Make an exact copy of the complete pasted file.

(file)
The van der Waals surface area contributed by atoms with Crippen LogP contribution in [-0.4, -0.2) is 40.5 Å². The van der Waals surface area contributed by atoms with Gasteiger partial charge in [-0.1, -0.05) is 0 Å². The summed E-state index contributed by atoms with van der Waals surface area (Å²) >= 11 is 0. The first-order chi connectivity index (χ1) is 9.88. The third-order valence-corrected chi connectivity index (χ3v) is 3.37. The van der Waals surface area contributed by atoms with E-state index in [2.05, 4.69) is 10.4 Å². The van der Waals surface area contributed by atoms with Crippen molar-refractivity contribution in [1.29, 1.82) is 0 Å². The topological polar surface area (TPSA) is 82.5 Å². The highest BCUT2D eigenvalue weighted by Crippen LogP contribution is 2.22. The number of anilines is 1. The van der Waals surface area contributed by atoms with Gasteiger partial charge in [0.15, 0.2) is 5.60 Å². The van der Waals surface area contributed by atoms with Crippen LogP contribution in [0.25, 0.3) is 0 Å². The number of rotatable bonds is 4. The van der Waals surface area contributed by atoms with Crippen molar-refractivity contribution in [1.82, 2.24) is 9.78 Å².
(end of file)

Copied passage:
The van der Waals surface area contributed by atoms with Crippen LogP contribution in [-0.4, -0.2) is 40.5 Å². The van der Waals surface area contributed by atoms with Gasteiger partial charge in [-0.1, -0.05) is 0 Å². The summed E-state index contributed by atoms with van der Waals surface area (Å²) >= 11 is 0. The first-order chi connectivity index (χ1) is 9.88. The third-order valence-corrected chi connectivity index (χ3v) is 3.37. The van der Waals surface area contributed by atoms with E-state index in [2.05, 4.69) is 10.4 Å². The van der Waals surface area contributed by atoms with Crippen molar-refractivity contribution in [1.29, 1.82) is 0 Å². The topological polar surface area (TPSA) is 82.5 Å². The highest BCUT2D eigenvalue weighted by Crippen LogP contribution is 2.22. The number of anilines is 1. The van der Waals surface area contributed by atoms with Gasteiger partial charge in [0.15, 0.2) is 5.60 Å². The van der Waals surface area contributed by atoms with Crippen LogP contribution in [0.25, 0.3) is 0 Å². The number of rotatable bonds is 4. The van der Waals surface area contributed by atoms with Crippen molar-refractivity contribution in [1.82, 2.24) is 9.78 Å².